FIRTAN is a German band that I have recently discovered. Interview done with Oliver (Bass) and Phillip (Guitar and Vocals) Anders Ekdahl ©2018

Let’s start with your latest recording. When you look back at it now what kind of feelings do you have for it?
O: Being in the studio to record a new album is always a very special event for me. You‘ve been working on the songs for months in the rehearsal room so it‘s extremely interesting to see how they are developing to their fnal form while recording in the studio. Working with Markus Stock (Te Vision Bleak, Empyrium) was a great experience for us. It was our frst production in a professional studio and I think we‘ve created something unique together. A mixture of many diferent elements which developed our sound to where it is now. Not easy to ft into a genre but that‘s what makes it even more interesting I guess.

I am fascinated by band names. What was it that made you settle on the one you have and what does it mean to you?
P: Back in the day, Firtan was found with the idea to create pagan music, which is of course inspired by old German languages and traditions. We did some research and came across the Old High German word “Firtan” which seemed ftting to us. Also the meaning, wicked or godless, matched perfectly with our musical vision.

What does it mean to you that there are people out there that actually appreciate and look forward to what you are doing?
P: It‘s a great feeling obviously. Besides creating music for ourselves, it‘s the fan community and oursupporters that drive us forward and help us in making opportunities happen, which we‘d never had dreamt of when we were about to begin playing in bands.

How important is image to the band? What impression do you want the fans to get of the band?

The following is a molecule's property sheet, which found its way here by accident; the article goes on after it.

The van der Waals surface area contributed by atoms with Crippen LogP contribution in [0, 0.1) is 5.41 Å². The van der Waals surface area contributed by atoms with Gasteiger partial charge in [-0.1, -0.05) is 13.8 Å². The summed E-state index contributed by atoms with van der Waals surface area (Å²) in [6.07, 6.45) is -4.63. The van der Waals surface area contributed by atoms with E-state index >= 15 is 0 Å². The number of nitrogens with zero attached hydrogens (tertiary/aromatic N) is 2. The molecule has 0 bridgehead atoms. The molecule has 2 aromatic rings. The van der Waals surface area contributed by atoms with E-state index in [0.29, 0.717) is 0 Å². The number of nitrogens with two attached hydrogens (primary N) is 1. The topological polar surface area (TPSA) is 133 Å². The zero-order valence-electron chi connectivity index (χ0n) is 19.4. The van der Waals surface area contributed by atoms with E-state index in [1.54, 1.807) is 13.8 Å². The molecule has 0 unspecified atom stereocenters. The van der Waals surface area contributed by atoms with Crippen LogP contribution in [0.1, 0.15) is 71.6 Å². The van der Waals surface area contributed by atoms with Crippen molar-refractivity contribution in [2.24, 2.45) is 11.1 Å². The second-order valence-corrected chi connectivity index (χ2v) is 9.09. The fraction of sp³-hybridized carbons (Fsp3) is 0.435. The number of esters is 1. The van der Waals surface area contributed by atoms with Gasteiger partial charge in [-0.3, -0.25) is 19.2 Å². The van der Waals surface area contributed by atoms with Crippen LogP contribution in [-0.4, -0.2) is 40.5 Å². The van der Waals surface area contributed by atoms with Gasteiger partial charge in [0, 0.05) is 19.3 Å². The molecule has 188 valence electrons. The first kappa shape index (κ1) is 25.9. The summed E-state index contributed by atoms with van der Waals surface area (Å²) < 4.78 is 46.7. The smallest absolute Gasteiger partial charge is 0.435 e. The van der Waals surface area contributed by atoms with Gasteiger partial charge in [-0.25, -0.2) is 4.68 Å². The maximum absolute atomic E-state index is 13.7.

O: Our focus is to deliver quality music and impressive shows people will remember. Te image and aesthetics are one part of that, but for us the music itself is more important. Everyone should be able to dive into the music and develop his own image without having a fxed given way to see the band. We don‘t try to force any specifc image onto Firtan.

I am a huge fan of LP art work. How important is it to have the right art work for your album?
O: A great artwork which supports the music is really important to us. Tat’s why we worked together with Denis Forkas Kostromitin who also did the amazing art for Behemoths “Te Satanist” and has an unique, captivating style. Our vision was to get a strong and abstract artwork for
‚Okeanos‘ which represents the atmosphere on the record rather than showing a specifc “thing”.
We also created special artworks for every song drawn by our drummer David and produced a Gatefold LP to have enough space for the visuals.

We live in a superfcial world today where you don’t exist if you are not on Youtube and Facebook. Has social media been only benefcial in socializing with the fans or is there a down side to it too?
O: Your frst statement is sadly true for most bands today. Social Media had a great impact on us growing up as a band and allowed us to play numerous shows in up to ten countries now but especially Facebook is degenerating over the last years. Te visibility of posts by band pages is being cut immensely so it‘s starting to get more and more difcult for us, and probably every other band, to reach our fans there. Te biggest downside probably is that it‘s extremely time consuming to manage all your social media accounts… time I would rather like to spend on working on our music! But all in all we can‘t complain. It has helped as a lot and we have very loyal fans who are supporting us there and on our shows as well. Tanks to all our fans reading this here!